If you’re at the top of the world, you have to come down eventually. We drove further descending at the other side, with spectacular sights along the way. After a dozen twist and turns the road hugs the shores of the gigantic Lake Vidraru and crosses a 165m-high dam, with a breathtaking view over the Carpathians we just tackled. Next to the dam is a statue of titan Prometheus, who once stole fire from the gods to give it to humankind and now depicts technological evolution. Next to the protection offered by the titan, the Romanians implemented a remarkable fail safe: the nearby mountains have been loaded with dynamite to create a natural dam of rocks in case the dam should ever crack. Very reassuring.
As we continued it was about to get dark, but from here on it was only 5 more hours to Baile Herculane, the climbing Mecca of Romania.
Baile Herculane: climbing and bathing in the footsteps of Hercules
We decided to keep driving. Now more and more accustomed to the Romanian roads, the road ahead was long but 5 hours seemed reasonable. The last stretch of road was another mountain pass leading through the Cerna Valley and really tested our endurance. Small wildlife kept crossing the road requiring even more focus. Since we hadn’t seen a bear yet, we kept hoping to see one now. Our quest for bears was without avail, but around 2 am we finally arrived. The guesthouse close to the main climbing area we were hoping to stay at was already closed and the bivak place across the road was overcrowded, so we settled for a rather unsettling roadside camping close to the town center.
In the morning we checked in to Dumbrava guesthouse, where we also bought the climbing guide. Still tired from our nightly drive, we decided to devote the first day of our stay here to visiting the towns center. After all Baile Herculane was more then just a climbing destination, it was once an important Roman Spa town and leisure center. Legend even has that Hercules once stopped in the valley to bathe and rest. In more recent times, the spa town has been visited for it’s natural hot springs with natural healing properties. The town was first rebuild during the Austria-Hungarian era and then again in a less appealing way during the communist rule. It was most popular with employees and retirees, who spend their state-alloted vacation vouchers here in the hopes of getting a better health.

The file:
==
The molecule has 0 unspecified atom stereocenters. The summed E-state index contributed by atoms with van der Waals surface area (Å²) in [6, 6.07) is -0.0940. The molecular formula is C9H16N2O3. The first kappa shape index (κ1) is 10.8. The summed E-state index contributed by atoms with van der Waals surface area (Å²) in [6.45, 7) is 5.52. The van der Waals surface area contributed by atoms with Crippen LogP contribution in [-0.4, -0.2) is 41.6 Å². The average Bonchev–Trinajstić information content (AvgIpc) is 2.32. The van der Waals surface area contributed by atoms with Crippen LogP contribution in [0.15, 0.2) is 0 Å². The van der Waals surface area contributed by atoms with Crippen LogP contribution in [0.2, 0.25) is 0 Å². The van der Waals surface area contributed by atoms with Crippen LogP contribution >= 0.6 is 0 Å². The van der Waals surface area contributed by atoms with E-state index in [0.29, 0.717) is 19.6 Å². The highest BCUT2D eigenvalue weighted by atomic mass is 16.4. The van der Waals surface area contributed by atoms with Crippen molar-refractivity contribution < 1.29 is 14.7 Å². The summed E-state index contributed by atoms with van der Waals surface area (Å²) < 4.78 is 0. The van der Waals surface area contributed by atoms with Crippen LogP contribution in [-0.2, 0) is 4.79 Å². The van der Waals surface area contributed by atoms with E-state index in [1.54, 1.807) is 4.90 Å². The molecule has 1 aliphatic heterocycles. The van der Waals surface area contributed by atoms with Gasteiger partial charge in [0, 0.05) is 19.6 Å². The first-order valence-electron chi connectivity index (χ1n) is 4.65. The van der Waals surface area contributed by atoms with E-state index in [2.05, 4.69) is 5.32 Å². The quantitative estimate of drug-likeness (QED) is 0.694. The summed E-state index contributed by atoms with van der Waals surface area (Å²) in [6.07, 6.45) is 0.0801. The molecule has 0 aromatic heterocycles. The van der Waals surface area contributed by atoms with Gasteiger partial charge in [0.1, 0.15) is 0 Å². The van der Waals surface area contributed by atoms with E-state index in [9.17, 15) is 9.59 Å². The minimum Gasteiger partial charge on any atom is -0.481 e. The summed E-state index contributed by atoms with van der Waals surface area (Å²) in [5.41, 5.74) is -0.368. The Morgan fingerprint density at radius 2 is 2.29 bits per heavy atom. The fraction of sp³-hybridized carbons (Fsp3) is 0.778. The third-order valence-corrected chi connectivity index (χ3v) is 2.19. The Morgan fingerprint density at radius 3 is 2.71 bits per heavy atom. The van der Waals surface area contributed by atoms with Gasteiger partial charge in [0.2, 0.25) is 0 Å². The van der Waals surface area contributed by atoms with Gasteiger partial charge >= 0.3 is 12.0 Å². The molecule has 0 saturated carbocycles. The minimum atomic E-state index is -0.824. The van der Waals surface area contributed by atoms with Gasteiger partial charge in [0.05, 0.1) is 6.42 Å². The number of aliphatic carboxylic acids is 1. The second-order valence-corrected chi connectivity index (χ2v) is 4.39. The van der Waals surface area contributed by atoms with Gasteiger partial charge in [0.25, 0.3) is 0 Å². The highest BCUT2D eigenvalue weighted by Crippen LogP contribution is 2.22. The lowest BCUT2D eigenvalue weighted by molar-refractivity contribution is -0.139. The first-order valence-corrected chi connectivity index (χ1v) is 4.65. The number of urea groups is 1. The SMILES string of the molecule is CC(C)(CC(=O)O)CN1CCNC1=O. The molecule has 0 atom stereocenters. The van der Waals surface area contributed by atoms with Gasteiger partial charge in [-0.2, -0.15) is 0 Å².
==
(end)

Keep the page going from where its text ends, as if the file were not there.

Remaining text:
Today Baile Herculane has lost most if not all of it’s former glory. Because of post-communism property related issues the once impressive Austria-Hungarian buildings are in a state of decay.
Windows are smashed and the interior has been vandalized or stripped in the old center. No efforts are being made to restore these buildings or to keep people out. We got in a former hotel and the main thermal bath building. The site has an eerie feeling to it, but it is not hard to imagine how nice it must have once been. The feeling was only emphasized by the man playing haunting flute melodies in the old square. The new center on the other hand isn’t nice in any way. The only joy we had there was eating among the locals. We had the feeling we were the only foreign tourists, and that could very well be true. Most of the Romanians we met before were surprised by our plans to go to Baile.